Blow to Britain: Abu Qatada will not be deported to Jordan

Abu Qatada was convicted in his absence in Jordan in 1998 for involvement in terror attacks

LONDON - British judges on Monday upheld an appeal by terror suspect Abu Qatada against his extradition to Jordan, ruling that there was a risk of evidence obtained by torture being used against him.
The government in London immediately condemned the decision and said it would continue its fight to deport Abu Qatada, an Islamist preacher who has been described as Osama bin Laden's right-hand man in Europe.
The 51-year-old was convicted in his absence in Jordan in 1998 for involvement in terror attacks.
British interior minister Theresa May had ordered his extradition after she was given assurances by Jordanian authorities that no evidence gained through torture would be used against him in a retrial on his return to Jordan.
But the Special Immigration Appeals Commission, a semi-secret panel of British judges that deals with decisions on national security, said it could not be guaranteed that Qatada would receive fair treatment.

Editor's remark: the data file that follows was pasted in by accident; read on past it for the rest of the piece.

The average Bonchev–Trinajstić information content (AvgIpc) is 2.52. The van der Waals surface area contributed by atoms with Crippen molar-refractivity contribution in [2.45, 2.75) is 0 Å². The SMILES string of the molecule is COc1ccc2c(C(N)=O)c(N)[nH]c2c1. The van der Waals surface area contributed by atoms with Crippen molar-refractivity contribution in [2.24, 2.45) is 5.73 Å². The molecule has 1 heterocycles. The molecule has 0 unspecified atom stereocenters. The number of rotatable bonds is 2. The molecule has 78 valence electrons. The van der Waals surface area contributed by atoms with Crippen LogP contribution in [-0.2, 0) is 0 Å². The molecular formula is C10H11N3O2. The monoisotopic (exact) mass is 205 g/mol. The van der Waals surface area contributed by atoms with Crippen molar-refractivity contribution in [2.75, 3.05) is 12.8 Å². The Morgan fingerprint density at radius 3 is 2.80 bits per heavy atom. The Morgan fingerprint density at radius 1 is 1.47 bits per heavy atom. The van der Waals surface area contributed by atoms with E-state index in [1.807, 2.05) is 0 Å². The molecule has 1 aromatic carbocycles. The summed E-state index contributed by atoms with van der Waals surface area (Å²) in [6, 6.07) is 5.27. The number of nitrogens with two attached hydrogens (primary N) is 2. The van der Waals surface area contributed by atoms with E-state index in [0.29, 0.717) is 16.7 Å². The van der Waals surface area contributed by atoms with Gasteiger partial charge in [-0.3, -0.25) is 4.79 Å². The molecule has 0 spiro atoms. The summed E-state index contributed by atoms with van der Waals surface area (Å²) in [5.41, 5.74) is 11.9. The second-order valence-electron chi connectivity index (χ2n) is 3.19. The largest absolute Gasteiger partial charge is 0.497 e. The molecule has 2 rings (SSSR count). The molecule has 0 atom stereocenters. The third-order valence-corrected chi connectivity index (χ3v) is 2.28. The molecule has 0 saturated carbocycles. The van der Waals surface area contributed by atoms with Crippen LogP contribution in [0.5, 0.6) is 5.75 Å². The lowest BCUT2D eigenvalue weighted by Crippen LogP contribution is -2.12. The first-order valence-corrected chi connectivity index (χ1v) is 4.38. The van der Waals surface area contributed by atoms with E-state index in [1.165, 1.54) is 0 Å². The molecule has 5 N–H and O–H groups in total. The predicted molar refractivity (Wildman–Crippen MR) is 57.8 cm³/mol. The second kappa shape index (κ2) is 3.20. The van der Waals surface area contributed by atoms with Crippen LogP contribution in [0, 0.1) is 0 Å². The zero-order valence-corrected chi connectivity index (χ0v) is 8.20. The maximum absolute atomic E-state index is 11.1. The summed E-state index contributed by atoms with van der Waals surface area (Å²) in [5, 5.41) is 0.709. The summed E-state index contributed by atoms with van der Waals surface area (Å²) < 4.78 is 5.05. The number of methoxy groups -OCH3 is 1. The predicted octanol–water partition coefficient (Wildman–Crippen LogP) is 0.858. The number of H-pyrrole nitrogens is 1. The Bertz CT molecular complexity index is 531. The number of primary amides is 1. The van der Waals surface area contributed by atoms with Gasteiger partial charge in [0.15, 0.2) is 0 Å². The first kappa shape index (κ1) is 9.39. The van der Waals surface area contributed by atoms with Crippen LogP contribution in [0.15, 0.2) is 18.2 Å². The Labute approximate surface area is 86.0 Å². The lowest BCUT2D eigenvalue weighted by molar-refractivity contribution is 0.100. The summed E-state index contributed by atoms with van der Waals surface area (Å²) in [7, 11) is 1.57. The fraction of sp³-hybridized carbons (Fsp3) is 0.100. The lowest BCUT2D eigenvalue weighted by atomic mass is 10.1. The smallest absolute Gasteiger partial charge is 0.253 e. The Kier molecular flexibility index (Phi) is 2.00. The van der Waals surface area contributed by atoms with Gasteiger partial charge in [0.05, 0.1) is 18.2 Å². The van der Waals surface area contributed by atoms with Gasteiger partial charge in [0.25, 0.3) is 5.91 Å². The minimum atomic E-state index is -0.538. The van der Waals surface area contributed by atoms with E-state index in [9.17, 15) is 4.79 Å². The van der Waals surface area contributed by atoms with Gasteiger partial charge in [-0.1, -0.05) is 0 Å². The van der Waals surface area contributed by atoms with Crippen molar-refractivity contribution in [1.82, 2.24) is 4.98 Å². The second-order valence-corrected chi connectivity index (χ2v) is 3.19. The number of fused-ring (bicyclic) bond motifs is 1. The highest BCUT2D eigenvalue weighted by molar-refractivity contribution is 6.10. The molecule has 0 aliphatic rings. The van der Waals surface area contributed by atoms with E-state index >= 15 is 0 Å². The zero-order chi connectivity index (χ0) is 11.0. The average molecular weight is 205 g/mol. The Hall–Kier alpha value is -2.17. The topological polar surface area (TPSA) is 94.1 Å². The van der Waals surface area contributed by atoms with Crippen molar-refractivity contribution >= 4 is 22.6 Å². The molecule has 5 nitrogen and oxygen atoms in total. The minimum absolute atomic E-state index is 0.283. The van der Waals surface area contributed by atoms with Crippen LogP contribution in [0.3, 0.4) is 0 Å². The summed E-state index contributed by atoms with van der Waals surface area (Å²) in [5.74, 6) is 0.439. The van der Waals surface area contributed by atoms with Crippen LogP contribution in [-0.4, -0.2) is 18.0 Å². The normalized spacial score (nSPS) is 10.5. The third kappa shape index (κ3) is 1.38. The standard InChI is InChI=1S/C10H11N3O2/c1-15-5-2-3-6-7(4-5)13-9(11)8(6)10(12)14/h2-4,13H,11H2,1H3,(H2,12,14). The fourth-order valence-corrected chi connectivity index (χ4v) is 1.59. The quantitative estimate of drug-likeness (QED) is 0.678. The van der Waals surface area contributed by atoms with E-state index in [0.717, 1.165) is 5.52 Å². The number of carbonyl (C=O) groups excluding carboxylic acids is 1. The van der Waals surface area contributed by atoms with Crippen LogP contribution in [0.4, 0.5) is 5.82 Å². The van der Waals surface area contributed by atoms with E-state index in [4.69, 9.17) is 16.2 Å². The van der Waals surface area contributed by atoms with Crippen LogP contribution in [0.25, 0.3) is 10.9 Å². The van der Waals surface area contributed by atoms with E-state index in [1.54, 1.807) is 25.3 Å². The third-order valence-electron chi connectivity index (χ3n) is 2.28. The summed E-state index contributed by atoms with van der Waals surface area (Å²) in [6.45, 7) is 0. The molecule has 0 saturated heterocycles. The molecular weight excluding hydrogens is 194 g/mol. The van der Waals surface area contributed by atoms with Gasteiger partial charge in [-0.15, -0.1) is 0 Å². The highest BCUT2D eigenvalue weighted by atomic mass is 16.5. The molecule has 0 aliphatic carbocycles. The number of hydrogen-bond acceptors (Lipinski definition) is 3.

"We are satisfied that the Secretary of State should have exercised her discretion differently and should not have declined to revoke the deportation order," the commission said in its ruling.
"Accordingly, this appeal is allowed."
The European Court of Human Rights (ECHR) had ruled earlier this year that he could not be deported while there was a "real risk that evidence obtained by torture will be used against him".
The SIAC ruling said statements from Abu Qatada's former co-defendants -- Al-Hamasher and Abu Hawsher -- which were alleged to have been obtained by torture created a risk that his trial would be unfair.
It said last month while hearing his appeal that some of the evidence against him was "extremely thin".
May was due to address parliament later Monday.
The Home Office said it would seek leave to appeal.
"The Government strongly disagrees with this ruling," a Home Office spokesman said in a statement.
"We have obtained assurances not just in relation to the treatment of Qatada himself, but about the quality of the legal processes that would be followed throughout his trial.
"Indeed, today's ruling found that 'the Jordanian judiciary, like their executive counterparts, are determined to ensure that the appellant will receive, and be seen to receive, a fair retrial.'
"We will therefore seek leave to appeal today's decision."
Abu Qatada claimed asylum in Britain in 1993.
He has spent most of the last seven years in British jails and is being held in a high-security prison while he fights deportation.
In October Britain extradited another radical Islamist preacher, Abu Hamza, and four other terror suspects to the United States at the end of a long legal battle.